GET GLUED TO PAPER PRODUCTS FROM SKY GOODIES
Sky Goodies is a brand of paper and digital products created by Misha and Amit Gudibanda. They specialise in do-it-yourself paper products with vibrant designs and sell from their store in Khar (and other locations) as well as their website.
Sky Goodies, 1st Floor, Bungalow No. 29, Chuim Village Road, Khar (w), Mumbai 400 052. Phone: 097688 88688
I’ve never been to Paris, but I’ve built an Eiffel Tower. The raw materials came to me in the form of a postcard – four sides of the iconic edifice with perforated edges in the front, warm words from a childhood friend scribbled on the back. Some glue and five minutes later I had my own little piece of Paris I didn’t have to share with throngs queuing up to get to the top of the Tower. I felt special.
A decade later, I feel especially heady as I tread on the wooden floor, studying every item on the wooden shelves inside an old villa in Chuim village. Kitschy hot air balloons float above ornate pianos that play monthly tunes instead of Mozart. The black and white picture of a wide-eyed child posing for his passport photograph stares at me through the lens of a yellow vintage camera with red rose motifs. Two vibrant auto rickshaws have parked themselves next to authentic boom boxes filled with chocolate hearts. I feel like Alice, only this Wonderland is made entirely out of paper.
Amit and Misha Gudibanda, graduates from National Institute of Design in Ahmedabad, began Sky Goodies with the idea of enriching lives through the simple act of creating. The aim is obvious in their tag line – Make Happy. “We believe that happiness comes from effort,” Misha tells me as we sit across the sole table in the room, surrounded by their creations. “Effort is very important. There’s nothing left if you remove effort from our lives. Many psychiatrists call it the ‘existential vacuum’, where you’re left with endless entertainment options, but nothing is good enough.”
This urge to consume rather than create is commonly manifested in the form of addiction to electronic devices – for both children and adults. “For children, the ability to deal with failure is diminishing because they know they can restart a game on their phones or tablets if they’re losing.,” says Misha. “We wanted to create something physical, so kids can learn to deal with mistakes and become more sensitive in the process.”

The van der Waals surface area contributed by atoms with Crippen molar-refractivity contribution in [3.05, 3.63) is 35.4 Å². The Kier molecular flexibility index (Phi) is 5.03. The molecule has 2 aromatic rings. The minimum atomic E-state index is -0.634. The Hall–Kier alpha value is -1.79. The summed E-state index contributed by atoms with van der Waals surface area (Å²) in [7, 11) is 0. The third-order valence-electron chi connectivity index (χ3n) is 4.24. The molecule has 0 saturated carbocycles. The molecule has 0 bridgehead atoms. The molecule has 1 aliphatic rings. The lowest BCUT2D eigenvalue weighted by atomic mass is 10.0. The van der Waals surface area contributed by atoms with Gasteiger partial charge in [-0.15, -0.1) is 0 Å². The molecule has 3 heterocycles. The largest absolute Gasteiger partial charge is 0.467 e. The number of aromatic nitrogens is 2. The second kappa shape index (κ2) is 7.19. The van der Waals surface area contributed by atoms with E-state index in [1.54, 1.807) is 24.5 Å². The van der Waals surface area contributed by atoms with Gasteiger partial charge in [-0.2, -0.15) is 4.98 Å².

While do-it-yourself (DIY) is part of daily parlance in most developed countries, the concept is only just catching up in India. Sky Goodies is spreading that culture by ensuring that all their products are more than just pretty pieces. Each article is utilitarian, so the quintessentially Indian truck is actually a stationery holder, the boom box doubles up as a gift box, and business cardholders masquerade as matchboxes complete with matchsticks for that authentic spark.
The vibrant typewriter with monthly calendars printed on each of the twelve sheets is their fastest selling item. “After those featured on the Colossal website, my phone wouldn’t stop ringing and sales went through the roof,” says Misha. “Kaching, kaching, kaching.” But Misha’s favourite item is the tank penholder imprinted with the words ‘Make Happy Not War’, which stands for dialogues over disputes. A series is in the works, one component of which is a spitfire aka chocolate bomber. “We want to take images of war and destruction and turn them into something positive,” says Misha. Plus, the tough stuff sells like hot cakes. “Forget boys, even grown men love making these.”
Basically, everybody loves Sky Goodies. And nobody (me included) leaves the villa empty-handed. “Sometimes people literally empty their pockets and pay me half in cash, half by card,” Misha says with a laugh as she signals the counting of loose change with her hands. That was the Amit and Misha’s aim when they began Sky Goodies four years ago – to make products that are accessible to all. And that’s the reason they chose to work with paper. “If we use steel or wood, the nature of the material is such that the price will automatically increase. Paper is cheap, it’s easy, and it gives you endless possibilities.”
There’s more to Sky Goodies than quirky gifting options on their online and brick and mortar store. Over the past few years, they have created miniature DIY spaceships for National Geographic, finger puppets for Fevicol, and paper lions for a resort in Gir. They have also supplied schools with build-your-own-house kits, complete with windmills and instructions on how to save energy, as part of a workshop organised by a power company. Education will be a focal point going forward as well, Misha tells me. Think paper beetles with detachable limbs for biology class. Bigger DIY products and decoration kits for parties and festivals are also on the anvil. “Our aim is to reach as many people as possible,” says Misha.
Sky Goodies has been reaching out, and not just to customers. Amit and Misha’s creations are a big hit at Atmavishwas Vocational Training Center for People with Special Needs in Goa. “The children there really enjoy making stuff with their hands,” says Misha. They also rope in underprivileged women for packaging when fresh batches of products arrive at the villa. It works the other way around as well, with patrons who want to be more closely associated with the brand. “One of our loyal customers, a 10-year old student, has been trying to convince me to employ him!” says Misha with a laugh.
Everybody loves Sky Goodies, and I can see why. I walk in ‘to just check out the store’, and I walk out with a calendar for myself, matchbox diaries for former colleagues and a special something for my wayfarer friend who gifted me the Eiffel Tower – a vintage suitcase which I plan to fill with some of her favourite things. I don’t know how I feel about Paris, because I haven’t been there yet, but DIY is always a good idea.
Photographs courtesy Sky Goodies